Sunday, April 4, 2010

The Hoosiers Go for the Glory

On Monday evening the 5th of April at 6 PM EST, David, aka Butler University, will take on Goliath, aka Duke University, for the National Collegiate Athletic Association’s 2010 Basketball Championship in Indianapolis, Indiana.

Butler is from Indianapolis, plays its regular season home games in nearby Hinkle Field House and is the prohibitive underdog. Many are equating their appearance in the finals with that of Indiana’s Milan High, a small rural school that won the 1954 Indiana State High School Championship. Ironically, Butler beat Michigan State in the semi-finals on April 3, 2010 by two points 52-50 and in the movie, Milan beat South Bend Central also by two points, 42-40. In reality, in 1954 Milan beat Muncie Central by two points, 32-30 in the Hinkle Field House. Hollywood changed the final score, the opposing team’s school name, and the fact that there were 10 players on the team, not six. In reality, 58 of the 73 boys at the school tried out for the team. Aside from these “minor” liberties, it was an accurate, inspirational story. Butler’s team has watched the movie “Hoosiers” too many times to count. Duke is going for its fourth NCAA tile all under Coach Mike Krzyzewski who naturally pronounces his last name as “Sheshevski.” Butler’s coach Brad Stevens pronounces his last name as ”Stevens.”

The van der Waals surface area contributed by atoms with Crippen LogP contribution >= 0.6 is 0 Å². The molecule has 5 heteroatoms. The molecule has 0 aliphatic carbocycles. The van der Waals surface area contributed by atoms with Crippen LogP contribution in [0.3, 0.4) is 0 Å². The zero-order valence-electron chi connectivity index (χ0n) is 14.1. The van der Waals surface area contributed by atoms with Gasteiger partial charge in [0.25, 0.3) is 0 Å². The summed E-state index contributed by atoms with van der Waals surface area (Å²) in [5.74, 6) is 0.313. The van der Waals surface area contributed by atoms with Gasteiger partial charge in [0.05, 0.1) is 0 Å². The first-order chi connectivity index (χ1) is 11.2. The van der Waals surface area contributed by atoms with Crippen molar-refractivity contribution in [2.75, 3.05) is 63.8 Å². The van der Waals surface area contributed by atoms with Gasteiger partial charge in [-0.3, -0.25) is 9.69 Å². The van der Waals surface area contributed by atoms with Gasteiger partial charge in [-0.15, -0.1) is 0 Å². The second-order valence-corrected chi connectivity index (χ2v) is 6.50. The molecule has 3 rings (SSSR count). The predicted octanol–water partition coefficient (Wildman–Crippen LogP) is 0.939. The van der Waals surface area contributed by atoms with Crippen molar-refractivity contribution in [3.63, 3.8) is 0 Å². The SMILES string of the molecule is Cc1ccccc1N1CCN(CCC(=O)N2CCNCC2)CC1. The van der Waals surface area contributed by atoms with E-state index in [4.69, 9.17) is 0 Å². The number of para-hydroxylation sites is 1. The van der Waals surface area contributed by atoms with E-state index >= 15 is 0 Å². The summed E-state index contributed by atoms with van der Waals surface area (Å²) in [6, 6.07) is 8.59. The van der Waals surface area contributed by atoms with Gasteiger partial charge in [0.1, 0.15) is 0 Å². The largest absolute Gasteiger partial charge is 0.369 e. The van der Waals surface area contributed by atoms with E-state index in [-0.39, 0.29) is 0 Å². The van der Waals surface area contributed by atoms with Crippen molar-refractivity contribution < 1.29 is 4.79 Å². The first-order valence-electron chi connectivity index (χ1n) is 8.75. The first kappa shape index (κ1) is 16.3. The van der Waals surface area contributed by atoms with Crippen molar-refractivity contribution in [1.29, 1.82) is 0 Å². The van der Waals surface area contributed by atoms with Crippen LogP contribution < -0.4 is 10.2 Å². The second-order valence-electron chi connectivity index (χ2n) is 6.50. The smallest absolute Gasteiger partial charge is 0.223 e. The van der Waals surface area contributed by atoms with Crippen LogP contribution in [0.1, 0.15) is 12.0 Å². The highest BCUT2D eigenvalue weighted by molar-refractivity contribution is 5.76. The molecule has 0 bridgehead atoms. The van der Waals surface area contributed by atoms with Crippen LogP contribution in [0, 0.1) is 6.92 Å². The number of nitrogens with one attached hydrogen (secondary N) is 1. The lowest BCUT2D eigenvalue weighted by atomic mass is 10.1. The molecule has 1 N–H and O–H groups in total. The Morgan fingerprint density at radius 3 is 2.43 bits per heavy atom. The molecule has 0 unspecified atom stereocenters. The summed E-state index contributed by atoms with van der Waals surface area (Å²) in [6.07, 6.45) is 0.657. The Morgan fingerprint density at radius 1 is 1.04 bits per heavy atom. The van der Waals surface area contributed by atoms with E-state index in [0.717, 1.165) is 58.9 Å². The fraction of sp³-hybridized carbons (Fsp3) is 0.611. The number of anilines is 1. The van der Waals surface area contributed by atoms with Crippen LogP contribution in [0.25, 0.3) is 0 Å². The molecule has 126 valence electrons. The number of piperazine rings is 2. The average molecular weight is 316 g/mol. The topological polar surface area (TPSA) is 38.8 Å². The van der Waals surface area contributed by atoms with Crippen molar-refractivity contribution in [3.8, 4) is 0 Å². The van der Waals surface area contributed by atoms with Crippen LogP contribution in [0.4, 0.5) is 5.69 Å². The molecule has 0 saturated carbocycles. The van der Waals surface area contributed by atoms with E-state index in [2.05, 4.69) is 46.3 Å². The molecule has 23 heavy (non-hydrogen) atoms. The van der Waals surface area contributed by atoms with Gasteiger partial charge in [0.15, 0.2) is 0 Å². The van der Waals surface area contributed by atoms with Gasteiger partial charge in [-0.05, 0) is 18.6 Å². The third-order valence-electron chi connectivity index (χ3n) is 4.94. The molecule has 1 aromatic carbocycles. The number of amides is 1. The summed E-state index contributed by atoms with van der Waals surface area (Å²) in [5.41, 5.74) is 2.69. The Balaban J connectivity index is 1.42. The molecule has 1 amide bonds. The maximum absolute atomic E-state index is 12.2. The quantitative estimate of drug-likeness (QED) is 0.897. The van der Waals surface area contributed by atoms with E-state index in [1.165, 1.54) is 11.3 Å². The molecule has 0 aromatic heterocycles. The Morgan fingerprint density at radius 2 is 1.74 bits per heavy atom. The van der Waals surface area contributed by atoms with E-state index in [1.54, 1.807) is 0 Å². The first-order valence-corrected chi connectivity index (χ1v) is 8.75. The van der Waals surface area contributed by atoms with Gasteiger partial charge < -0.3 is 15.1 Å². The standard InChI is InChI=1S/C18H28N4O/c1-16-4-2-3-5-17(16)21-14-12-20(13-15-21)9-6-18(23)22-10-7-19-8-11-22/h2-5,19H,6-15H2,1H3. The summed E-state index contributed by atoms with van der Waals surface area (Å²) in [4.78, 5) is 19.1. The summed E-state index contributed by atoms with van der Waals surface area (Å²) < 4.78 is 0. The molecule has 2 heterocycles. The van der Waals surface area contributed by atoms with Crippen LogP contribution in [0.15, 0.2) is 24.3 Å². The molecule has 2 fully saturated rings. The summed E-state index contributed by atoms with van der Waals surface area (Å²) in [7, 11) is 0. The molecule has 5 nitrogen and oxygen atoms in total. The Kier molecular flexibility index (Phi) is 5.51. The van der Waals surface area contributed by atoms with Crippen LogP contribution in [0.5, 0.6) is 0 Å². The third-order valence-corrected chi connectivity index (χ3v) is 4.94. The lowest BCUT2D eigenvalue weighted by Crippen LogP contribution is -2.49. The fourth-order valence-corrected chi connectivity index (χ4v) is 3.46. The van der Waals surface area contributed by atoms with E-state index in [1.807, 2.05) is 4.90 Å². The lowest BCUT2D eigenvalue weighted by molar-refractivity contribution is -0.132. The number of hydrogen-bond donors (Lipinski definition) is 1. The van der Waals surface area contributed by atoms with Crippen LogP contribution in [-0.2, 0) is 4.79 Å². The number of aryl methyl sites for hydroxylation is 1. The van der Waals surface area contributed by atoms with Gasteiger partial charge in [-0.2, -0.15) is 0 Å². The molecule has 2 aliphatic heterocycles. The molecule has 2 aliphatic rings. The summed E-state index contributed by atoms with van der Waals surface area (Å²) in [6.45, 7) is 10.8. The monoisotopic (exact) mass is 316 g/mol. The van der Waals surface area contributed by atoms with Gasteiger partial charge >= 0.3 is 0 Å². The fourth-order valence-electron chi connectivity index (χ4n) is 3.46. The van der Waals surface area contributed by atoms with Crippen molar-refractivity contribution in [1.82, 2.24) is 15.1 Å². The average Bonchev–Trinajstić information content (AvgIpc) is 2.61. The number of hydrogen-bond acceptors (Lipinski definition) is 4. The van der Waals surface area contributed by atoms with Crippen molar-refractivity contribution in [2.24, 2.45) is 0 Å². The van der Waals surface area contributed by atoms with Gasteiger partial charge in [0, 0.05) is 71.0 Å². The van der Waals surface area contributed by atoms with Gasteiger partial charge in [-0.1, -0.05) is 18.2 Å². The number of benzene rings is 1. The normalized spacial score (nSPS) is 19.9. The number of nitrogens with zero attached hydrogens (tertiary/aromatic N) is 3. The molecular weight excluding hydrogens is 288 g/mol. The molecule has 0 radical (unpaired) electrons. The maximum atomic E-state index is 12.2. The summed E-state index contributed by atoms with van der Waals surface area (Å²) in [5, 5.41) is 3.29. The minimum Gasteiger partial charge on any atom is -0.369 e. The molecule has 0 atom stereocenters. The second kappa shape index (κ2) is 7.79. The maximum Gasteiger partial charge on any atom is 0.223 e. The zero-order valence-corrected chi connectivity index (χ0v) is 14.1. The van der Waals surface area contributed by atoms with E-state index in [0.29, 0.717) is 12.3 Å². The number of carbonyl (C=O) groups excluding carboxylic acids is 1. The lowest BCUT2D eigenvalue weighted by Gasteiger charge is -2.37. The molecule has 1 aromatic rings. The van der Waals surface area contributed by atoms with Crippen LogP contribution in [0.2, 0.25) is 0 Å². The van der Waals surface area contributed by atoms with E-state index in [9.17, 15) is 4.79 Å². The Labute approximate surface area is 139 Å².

We watched “Hoosiers” before the semi-finals but on the Sunday night before the 2010 finals, we watched “Glory Road” which may better exemplify the story of basketball’s David versus Goliath. In the 1966 NCAA Basketball Championships, David was Texas Western and Goliath was storied University of Kentucky, and under legendary coach Adolph Rupp, UK had already won four NCAA championships. What made that game special was that Rupp had an all-white team and wouldn’t consider recruiting a player of color. Coach Don Haskins of the Texas Western Miners had recruited many of the seven blacks on his twelve-man team from inner-city high schools. In the championship game he started five blacks and played only the other two blacks during the game. Texas Western beat Kentucky 72-65 and it helped change the complexion of basketball teams and of the game. Texas Western also changed its name in 1967 to University of Texas El Paso (UTEP), but we prefer its original 1914 name when it was founded as The Texas State School of Mines and Metallurgy. Don’t you?
























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